Thursday, March 18, 2010
Social media and the sexes
“I definitely don’t relate to the aggressive, impulsive, chest-thumping male blogger that Wente bemoans.”
After making a studio visit north of Toronto on Monday, I only got half way back to New York before exhaustion set in. That suited me just fine, as I was happy to enjoy the historic architecture and waterfront of Kingston before heading out the next day. On my way out, I ran a few errands, such as banking in my homeland.
Of the many brochures at the bank, the one for mutual funds/ comfort portfolios caught my attention. The image (cropped version: http://www.tdcanadatrust.com/mutualfunds/tdcomfort/index.jsp) shows a little girl playing dress-up in a wedding gown while her mother looks on, smiling. The veil grazes the floor and the neckline practically comes to her navel, revealing her actual clothing underneath. Her pink top shows two frolicking animals (bears, I believe). They are surrounded by hearts (the classic symbol of love and romance) and flowers (often overlooked signifiers of sexuality). It makes me think of Michael Wolff’s recent assertion that women are popular Tweeters because of their fixation on relationships and fashion. Back to the brochure, the dominant text—presumably in the mother’s voice—reads, “I’ve got a lot of reasons to invest for the future.” How much would I love that brochure to feature the same girl in a judge’s robes or a surgeon’s scrubs instead of a wedding gown?
Before writing a blog, I’m certain that I would have overlooked this brochure. I would have found artistic inspiration in a pink shirt with bears and hearts and flowers, but it would be in the context of looking for clothing in a store to use in soft sculpture. It would not happen incidentally. Now, though, I feel more attuned to my environment. I’m constantly looking and listening for content that relates to my work. It is one of many benefits I’ve discovered in blogging.
Michael Wolff’s article, “Maybe Twitter is for girls” appeared on Newser (http://www.newser.com/off-the-grid/post/420/maybe-twitter-is-for-girls.html) this past Tuesday, followed by Margaret Wente’s article, “Why are bloggers male?”
(http://www.theglobeandmail.com/news/opinions/why-are-bloggers-male/article1503780/) in The Globe and Mail on Wednesday. Both have provoked controversy. I don’t use Twitter, so I am reluctant to comment on Wolff’s article. As to Wente’s article, I want to resist the urge to point out female blogging accomplishments, such as the sold-out BlogHer conference. The reason for my post is to consider whether social media is a gendered practice in my personal experience (and yes, I realize that this kind of self-involvement is exactly what dissuades a number of people from reading blogs).
Aside from the obvious fact that the majority of my blog content is feminist, does gender affect my experience of blogging? I think it does. I definitely don’t relate to the aggressive, impulsive, chest-thumping male blogger that Wente bemoans. Far from aggressive and impulsive, I am an occasional and careful blogger. This post, for example, is only my second this month, and it has gone through three drafts. The length of my posts (averaging 600+ words) reflects the conversational tone that Wolff attributes to women, although I believe bloggers can be conversational and scholarly in the same breath. This makes me think of Wente, who compares the act of blogging to ‘mental jousting’ with the public. I agree with the jousting metaphor, but for me, the competition is entirely internal. The challenge is to determine if I can still construct an argument like I could when I was in graduate school (important for working in academia) and if I can continually relate my art to popular culture (important for not losing myself in academia).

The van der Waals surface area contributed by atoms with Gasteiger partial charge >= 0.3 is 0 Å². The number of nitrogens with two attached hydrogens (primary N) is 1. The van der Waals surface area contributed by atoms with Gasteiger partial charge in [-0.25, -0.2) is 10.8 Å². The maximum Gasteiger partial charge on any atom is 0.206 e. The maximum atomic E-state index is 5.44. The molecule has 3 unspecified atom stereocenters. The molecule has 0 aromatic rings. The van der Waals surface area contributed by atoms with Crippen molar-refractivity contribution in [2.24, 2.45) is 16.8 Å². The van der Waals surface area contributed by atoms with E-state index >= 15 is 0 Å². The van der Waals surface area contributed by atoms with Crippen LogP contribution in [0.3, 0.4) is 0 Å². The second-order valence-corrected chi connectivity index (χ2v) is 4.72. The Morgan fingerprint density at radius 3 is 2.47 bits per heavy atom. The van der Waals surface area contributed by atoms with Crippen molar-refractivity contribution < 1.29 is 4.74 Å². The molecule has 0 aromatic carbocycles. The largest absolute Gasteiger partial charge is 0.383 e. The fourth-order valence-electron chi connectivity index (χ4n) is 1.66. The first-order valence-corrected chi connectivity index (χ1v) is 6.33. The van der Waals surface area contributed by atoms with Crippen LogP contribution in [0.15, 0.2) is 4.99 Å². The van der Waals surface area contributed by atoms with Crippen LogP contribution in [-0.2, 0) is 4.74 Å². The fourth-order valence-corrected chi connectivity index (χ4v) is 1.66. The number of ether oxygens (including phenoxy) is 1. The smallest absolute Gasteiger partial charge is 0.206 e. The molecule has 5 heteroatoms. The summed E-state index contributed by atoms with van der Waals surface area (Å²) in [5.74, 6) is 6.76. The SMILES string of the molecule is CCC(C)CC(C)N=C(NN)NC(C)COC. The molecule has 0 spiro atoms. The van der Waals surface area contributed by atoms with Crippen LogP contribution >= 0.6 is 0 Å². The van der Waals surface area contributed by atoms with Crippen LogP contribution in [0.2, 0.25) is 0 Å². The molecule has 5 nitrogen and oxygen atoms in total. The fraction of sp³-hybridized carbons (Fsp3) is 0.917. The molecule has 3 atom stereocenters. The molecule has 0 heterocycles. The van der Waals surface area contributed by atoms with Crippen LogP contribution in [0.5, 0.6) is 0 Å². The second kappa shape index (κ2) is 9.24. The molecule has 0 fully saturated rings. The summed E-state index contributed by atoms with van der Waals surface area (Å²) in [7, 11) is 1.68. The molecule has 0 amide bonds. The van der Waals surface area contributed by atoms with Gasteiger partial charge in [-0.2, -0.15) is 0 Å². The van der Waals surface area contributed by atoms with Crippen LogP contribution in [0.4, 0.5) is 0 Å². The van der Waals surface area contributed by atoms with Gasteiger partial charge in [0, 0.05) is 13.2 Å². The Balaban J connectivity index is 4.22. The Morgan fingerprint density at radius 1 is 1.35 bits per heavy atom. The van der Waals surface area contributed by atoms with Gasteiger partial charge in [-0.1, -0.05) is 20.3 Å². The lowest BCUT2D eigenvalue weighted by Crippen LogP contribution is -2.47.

Wente connects the shortage of female bloggers to gendered behaviour (namely shyness), but I actually see this trait as a reason for women to be drawn to the medium. Like the younger version of herself that Wente describes, I am a better listener than a speaker. It could be a combination of my Canadian heritage, my gender, and my editorial experience (i.e., learn to ask the right questions and then write frantically when the interviewee responds). Without people interrupting, I find I can really work through ideas in a blog in a way that I cannot in an academic seminar, for example. Similarly, when I attended a session on blogging at the Teaching and Technology Conference at Baruch College last spring, I learned that ESL students tend to be stronger participants in course blogs than face-to-face because the pressures of responding quickly are removed. Wolff writes about the hermetic nature of men and the gregarious nature of women playing into Twitter/ female associations. I think there’s a hermetic quality involved in blogging as well—especially if, like me, you’re more focused on the post being made than on the comments it may generate. For me, the 2.0 concept of content flowing in both directions is exciting but difficult to reconcile with traditional publishing in which the delivery of content is top-down.
In the ten months that I’ve been blogging at Artist in Transit, the payoff has been wonderful and unexpected. Besides establishing a dialogue outside of my own headspace and becoming more engaged in my subject matter, I have experienced professional perks. Next month, I’ll be presenting ‘Blogging as an Artist/ Librarian Hybrid’ at the Art Libraries Society of North America conference. I will also be exhibiting an excerpt from my blog along with related artwork in Twitter/Art + Social Media at Diane Farris Gallery in Vancouver.
If the blogosphere is the old boys’ club, that's all the more reason for this feminist to retain her membership.